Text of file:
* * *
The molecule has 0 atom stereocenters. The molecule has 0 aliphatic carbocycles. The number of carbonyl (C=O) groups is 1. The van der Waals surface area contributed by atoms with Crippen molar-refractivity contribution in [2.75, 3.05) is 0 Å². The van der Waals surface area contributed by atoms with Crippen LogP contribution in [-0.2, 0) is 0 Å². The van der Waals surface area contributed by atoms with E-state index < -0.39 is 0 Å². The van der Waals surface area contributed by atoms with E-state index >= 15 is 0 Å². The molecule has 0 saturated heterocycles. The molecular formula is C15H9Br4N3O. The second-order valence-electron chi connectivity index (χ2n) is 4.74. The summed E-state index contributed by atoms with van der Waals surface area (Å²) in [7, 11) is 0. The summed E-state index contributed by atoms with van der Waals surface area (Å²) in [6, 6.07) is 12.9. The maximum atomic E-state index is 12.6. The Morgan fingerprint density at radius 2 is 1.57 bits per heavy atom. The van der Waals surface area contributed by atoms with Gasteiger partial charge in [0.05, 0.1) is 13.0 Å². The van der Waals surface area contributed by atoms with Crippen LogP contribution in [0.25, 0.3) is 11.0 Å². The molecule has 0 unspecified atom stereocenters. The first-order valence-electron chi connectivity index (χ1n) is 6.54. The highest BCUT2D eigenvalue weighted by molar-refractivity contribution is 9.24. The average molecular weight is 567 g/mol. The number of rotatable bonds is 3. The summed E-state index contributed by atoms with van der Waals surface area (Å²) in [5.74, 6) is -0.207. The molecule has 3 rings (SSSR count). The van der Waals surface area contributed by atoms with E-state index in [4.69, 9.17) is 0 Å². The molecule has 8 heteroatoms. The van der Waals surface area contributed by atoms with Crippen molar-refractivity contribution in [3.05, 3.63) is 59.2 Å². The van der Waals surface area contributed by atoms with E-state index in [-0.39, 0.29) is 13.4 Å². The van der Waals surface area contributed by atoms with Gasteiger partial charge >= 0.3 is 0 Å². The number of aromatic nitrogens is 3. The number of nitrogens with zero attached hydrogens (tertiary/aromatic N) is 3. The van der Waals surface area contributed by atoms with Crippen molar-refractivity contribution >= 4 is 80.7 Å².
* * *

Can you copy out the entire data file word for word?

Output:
The molecule has 0 atom stereocenters. The molecule has 0 aliphatic carbocycles. The number of carbonyl (C=O) groups is 1. The van der Waals surface area contributed by atoms with Crippen molar-refractivity contribution in [2.75, 3.05) is 0 Å². The van der Waals surface area contributed by atoms with Crippen LogP contribution in [-0.2, 0) is 0 Å². The van der Waals surface area contributed by atoms with E-state index < -0.39 is 0 Å². The van der Waals surface area contributed by atoms with E-state index >= 15 is 0 Å². The molecule has 0 saturated heterocycles. The molecular formula is C15H9Br4N3O. The second-order valence-electron chi connectivity index (χ2n) is 4.74. The summed E-state index contributed by atoms with van der Waals surface area (Å²) in [7, 11) is 0. The summed E-state index contributed by atoms with van der Waals surface area (Å²) in [6, 6.07) is 12.9. The maximum atomic E-state index is 12.6. The Morgan fingerprint density at radius 2 is 1.57 bits per heavy atom. The van der Waals surface area contributed by atoms with Gasteiger partial charge in [0.05, 0.1) is 13.0 Å². The van der Waals surface area contributed by atoms with Crippen LogP contribution in [0.25, 0.3) is 11.0 Å². The molecule has 0 unspecified atom stereocenters. The first-order valence-electron chi connectivity index (χ1n) is 6.54. The highest BCUT2D eigenvalue weighted by molar-refractivity contribution is 9.24. The average molecular weight is 567 g/mol. The number of rotatable bonds is 3. The summed E-state index contributed by atoms with van der Waals surface area (Å²) in [5.74, 6) is -0.207. The molecule has 3 rings (SSSR count). The van der Waals surface area contributed by atoms with E-state index in [4.69, 9.17) is 0 Å². The molecule has 8 heteroatoms. The van der Waals surface area contributed by atoms with Crippen molar-refractivity contribution in [3.05, 3.63) is 59.2 Å². The van der Waals surface area contributed by atoms with E-state index in [-0.39, 0.29) is 13.4 Å². The van der Waals surface area contributed by atoms with Gasteiger partial charge >= 0.3 is 0 Å². The number of aromatic nitrogens is 3. The number of nitrogens with zero attached hydrogens (tertiary/aromatic N) is 3. The van der Waals surface area contributed by atoms with Crippen molar-refractivity contribution >= 4 is 80.7 Å².